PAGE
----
While the economic bruise was still being assessed, a second announcement hit. According to a source, employees from BA Continuum were called in for a 2 p.m. meeting to announce that the facility on Calle Blancos in San José will be closing and layoffs are inevitable. Around 1,400 call center and information positions are expected to be cut as a result.

By the afternoon Dan Frahm, a communications executive for Bank of America had confirmed that the parent company alerted BA Contiuum heads in Costa Rica that the office will be totally closed in nine to 12 months. Frahm said the company has been in talks with ministers and other government leaders to relay their plans with transparency and give the country time for assessment.

At the conference neither Ms. González nor a pair of representatives from the Coalición Costarricense de Iniciativas de Desarrollo, known as CINDE mentioned word of BA Continuum. Gabriela Liobet, who is the executive director at CINDE, was at the meeting. She said later the investment agency was as shocked as was the rest of the nation when they learned of the company's plans.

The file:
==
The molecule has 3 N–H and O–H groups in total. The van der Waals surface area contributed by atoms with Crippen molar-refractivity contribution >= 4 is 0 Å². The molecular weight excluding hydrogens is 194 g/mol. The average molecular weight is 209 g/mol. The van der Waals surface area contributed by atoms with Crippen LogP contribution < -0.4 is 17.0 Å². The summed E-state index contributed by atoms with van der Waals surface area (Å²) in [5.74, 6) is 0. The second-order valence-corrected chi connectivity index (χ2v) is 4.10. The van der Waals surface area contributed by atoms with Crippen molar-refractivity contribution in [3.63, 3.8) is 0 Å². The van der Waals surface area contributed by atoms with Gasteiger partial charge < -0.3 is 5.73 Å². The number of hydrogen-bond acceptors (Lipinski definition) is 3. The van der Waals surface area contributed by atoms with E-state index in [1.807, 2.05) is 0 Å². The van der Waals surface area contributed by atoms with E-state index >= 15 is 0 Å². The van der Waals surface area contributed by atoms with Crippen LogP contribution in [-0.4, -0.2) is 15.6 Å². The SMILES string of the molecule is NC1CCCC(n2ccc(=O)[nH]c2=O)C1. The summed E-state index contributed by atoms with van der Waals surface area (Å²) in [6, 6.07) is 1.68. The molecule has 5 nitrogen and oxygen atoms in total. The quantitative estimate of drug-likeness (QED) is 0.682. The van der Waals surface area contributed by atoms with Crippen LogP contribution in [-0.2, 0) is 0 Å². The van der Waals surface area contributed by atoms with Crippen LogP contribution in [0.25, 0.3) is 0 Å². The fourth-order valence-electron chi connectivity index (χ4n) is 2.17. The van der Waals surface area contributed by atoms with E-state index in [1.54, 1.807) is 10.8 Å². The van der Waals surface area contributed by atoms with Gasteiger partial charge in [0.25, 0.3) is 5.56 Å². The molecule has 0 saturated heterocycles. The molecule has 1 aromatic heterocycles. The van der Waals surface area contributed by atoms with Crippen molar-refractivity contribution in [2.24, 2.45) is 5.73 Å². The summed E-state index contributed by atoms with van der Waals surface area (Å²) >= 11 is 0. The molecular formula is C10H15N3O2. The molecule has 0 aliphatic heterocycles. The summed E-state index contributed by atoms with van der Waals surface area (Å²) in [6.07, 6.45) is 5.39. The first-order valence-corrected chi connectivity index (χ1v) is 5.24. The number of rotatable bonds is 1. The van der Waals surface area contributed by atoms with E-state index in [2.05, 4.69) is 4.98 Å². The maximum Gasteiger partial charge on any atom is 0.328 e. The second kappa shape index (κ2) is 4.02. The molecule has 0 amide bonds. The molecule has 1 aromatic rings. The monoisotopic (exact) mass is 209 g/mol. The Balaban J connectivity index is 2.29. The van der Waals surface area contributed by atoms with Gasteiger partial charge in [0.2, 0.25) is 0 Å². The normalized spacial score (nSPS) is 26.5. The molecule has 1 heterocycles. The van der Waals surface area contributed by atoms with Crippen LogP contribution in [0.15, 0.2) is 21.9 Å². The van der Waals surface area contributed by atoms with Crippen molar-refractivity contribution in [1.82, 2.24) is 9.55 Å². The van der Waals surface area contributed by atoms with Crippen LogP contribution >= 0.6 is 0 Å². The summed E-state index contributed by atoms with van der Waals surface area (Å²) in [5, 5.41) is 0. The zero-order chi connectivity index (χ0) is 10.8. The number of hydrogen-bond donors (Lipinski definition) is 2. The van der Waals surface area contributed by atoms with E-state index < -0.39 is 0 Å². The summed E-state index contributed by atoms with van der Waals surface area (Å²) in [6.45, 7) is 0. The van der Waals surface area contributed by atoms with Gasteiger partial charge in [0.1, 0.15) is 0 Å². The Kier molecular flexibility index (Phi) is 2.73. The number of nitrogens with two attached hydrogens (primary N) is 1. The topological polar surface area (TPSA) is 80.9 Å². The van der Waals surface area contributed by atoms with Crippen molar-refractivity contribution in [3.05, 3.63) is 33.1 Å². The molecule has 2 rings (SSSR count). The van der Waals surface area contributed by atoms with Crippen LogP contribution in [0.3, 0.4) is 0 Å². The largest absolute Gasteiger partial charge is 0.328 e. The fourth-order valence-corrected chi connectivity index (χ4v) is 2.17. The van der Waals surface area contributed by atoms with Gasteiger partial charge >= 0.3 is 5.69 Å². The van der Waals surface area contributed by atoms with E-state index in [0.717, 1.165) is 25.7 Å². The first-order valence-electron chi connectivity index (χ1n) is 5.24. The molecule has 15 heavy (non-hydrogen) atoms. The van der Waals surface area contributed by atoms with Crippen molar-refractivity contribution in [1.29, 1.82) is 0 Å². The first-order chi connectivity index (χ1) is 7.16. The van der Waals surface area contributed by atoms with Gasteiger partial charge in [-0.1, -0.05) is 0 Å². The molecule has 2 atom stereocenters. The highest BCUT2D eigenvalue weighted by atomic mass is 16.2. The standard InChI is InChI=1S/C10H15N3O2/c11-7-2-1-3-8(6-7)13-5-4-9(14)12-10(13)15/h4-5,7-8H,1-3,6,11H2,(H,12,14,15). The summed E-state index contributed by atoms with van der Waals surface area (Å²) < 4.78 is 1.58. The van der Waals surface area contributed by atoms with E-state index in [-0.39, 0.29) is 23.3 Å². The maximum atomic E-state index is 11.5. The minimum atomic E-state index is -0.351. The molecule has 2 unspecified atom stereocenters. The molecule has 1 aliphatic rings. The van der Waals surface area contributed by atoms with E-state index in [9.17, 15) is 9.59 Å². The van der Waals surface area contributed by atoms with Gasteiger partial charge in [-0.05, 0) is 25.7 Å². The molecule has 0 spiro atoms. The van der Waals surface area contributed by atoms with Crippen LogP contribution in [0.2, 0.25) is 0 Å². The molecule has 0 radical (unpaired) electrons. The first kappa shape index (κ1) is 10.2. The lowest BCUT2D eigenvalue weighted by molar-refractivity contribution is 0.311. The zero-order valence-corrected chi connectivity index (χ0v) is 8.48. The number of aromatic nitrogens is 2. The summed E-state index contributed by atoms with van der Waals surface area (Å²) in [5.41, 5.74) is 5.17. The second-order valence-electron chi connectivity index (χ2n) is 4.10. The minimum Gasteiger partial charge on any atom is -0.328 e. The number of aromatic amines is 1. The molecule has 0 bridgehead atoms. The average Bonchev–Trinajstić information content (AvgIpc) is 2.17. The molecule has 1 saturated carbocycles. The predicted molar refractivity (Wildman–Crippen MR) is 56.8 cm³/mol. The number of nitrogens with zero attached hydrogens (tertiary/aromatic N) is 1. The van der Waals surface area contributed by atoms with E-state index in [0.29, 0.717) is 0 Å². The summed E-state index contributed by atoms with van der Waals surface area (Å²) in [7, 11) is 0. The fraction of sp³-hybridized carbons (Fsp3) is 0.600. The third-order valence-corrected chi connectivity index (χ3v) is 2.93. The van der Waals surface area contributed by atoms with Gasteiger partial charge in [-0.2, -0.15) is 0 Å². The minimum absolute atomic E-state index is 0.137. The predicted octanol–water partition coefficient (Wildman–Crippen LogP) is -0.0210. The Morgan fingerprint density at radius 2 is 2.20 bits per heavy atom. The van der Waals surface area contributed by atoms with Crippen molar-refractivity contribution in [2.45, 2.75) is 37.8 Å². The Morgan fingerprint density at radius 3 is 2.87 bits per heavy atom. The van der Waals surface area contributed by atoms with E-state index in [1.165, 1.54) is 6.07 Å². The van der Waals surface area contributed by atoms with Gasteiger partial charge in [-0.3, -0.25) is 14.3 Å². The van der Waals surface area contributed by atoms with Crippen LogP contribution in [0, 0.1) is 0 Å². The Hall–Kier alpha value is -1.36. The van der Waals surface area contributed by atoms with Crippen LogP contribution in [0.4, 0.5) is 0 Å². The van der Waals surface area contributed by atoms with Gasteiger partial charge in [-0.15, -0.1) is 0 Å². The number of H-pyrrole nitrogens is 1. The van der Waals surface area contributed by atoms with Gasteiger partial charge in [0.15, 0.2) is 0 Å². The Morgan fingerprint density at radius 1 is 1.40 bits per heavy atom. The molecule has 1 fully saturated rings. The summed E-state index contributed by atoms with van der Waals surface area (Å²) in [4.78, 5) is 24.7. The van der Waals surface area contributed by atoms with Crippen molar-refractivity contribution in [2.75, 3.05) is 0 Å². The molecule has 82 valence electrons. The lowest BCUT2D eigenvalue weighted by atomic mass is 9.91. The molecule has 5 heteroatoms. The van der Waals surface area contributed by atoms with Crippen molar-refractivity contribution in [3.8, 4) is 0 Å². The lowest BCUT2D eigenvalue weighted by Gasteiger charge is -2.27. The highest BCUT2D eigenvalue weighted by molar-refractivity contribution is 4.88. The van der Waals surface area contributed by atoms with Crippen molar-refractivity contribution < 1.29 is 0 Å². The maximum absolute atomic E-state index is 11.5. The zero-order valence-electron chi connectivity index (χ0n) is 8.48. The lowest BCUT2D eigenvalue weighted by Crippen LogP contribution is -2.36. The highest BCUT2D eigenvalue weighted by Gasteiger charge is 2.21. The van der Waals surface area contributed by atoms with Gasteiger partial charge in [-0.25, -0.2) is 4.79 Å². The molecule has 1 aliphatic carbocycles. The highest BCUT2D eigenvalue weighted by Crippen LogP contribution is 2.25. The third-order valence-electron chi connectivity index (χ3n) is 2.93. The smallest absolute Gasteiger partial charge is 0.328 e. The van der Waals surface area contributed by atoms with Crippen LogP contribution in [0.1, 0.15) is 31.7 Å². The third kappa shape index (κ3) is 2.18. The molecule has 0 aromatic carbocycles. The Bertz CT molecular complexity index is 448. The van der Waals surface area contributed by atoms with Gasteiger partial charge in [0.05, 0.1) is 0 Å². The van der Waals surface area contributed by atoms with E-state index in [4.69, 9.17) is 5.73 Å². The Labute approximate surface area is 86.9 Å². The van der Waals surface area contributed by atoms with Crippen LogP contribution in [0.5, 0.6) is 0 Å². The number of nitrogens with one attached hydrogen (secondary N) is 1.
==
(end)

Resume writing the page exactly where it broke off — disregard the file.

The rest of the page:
“This announcement from BA Continuum took us by surprise,” said Ms. Llobet in a written statement. “We had not been informed of any development by the company, so really we receive this news with great astonishment.”

Ms. Llobet, and CINDE president José Rossi were unanimous in assuring that the nation has enough foreign investment and demand to survive. Rossi said the country's economic prowess has come a long way since Intel first planted itself in Costa Rican soil in 1997.

“Back then we began only with the development of high-tech industries, and we had just installed a dozen companies,” Rossi said. “Today we have added more than 250 high-tech multinationals that operate in the country and manufacture a great diversity of devices.”